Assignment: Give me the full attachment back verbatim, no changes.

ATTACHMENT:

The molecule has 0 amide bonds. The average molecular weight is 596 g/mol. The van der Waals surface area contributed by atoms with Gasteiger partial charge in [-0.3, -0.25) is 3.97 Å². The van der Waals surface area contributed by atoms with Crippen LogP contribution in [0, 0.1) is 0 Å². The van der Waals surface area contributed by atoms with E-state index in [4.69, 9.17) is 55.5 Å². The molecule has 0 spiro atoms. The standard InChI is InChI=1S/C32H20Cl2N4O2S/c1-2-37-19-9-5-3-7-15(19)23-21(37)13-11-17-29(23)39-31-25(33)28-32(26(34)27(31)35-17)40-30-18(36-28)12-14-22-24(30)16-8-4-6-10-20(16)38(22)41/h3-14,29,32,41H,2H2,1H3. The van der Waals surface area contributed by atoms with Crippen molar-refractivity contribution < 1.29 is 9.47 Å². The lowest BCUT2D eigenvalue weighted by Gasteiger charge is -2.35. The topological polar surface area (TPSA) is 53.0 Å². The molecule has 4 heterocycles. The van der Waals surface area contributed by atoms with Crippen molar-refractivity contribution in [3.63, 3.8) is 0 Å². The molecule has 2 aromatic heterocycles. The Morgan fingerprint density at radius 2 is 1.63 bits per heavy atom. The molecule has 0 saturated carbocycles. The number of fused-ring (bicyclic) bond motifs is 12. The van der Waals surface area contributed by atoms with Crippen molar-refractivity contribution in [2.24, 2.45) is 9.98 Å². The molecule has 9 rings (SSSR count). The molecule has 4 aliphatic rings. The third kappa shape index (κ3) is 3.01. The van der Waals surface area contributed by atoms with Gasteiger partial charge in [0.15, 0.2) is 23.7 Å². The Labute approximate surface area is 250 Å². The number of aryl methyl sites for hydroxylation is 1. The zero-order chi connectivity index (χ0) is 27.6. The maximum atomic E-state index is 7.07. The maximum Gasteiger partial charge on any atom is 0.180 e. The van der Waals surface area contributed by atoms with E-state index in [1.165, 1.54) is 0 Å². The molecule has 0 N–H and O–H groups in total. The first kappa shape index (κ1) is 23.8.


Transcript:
The molecule has 0 amide bonds. The average molecular weight is 596 g/mol. The van der Waals surface area contributed by atoms with Gasteiger partial charge in [-0.3, -0.25) is 3.97 Å². The van der Waals surface area contributed by atoms with Crippen LogP contribution in [0, 0.1) is 0 Å². The van der Waals surface area contributed by atoms with E-state index in [4.69, 9.17) is 55.5 Å². The molecule has 0 spiro atoms. The standard InChI is InChI=1S/C32H20Cl2N4O2S/c1-2-37-19-9-5-3-7-15(19)23-21(37)13-11-17-29(23)39-31-25(33)28-32(26(34)27(31)35-17)40-30-18(36-28)12-14-22-24(30)16-8-4-6-10-20(16)38(22)41/h3-14,29,32,41H,2H2,1H3. The van der Waals surface area contributed by atoms with Crippen molar-refractivity contribution < 1.29 is 9.47 Å². The lowest BCUT2D eigenvalue weighted by Gasteiger charge is -2.35. The topological polar surface area (TPSA) is 53.0 Å². The molecule has 4 heterocycles. The van der Waals surface area contributed by atoms with Crippen molar-refractivity contribution in [3.63, 3.8) is 0 Å². The molecule has 2 aromatic heterocycles. The Morgan fingerprint density at radius 2 is 1.63 bits per heavy atom. The molecule has 0 saturated carbocycles. The number of fused-ring (bicyclic) bond motifs is 12. The van der Waals surface area contributed by atoms with Crippen molar-refractivity contribution in [2.24, 2.45) is 9.98 Å². The molecule has 9 rings (SSSR count). The molecule has 4 aliphatic rings. The third kappa shape index (κ3) is 3.01. The van der Waals surface area contributed by atoms with Gasteiger partial charge in [0.15, 0.2) is 23.7 Å². The Labute approximate surface area is 250 Å². The number of aryl methyl sites for hydroxylation is 1. The zero-order chi connectivity index (χ0) is 27.6. The maximum atomic E-state index is 7.07. The maximum Gasteiger partial charge on any atom is 0.180 e. The van der Waals surface area contributed by atoms with E-state index in [1.165, 1.54) is 0 Å². The molecule has 0 N–H and O–H groups in total. The first kappa shape index (κ1) is 23.8.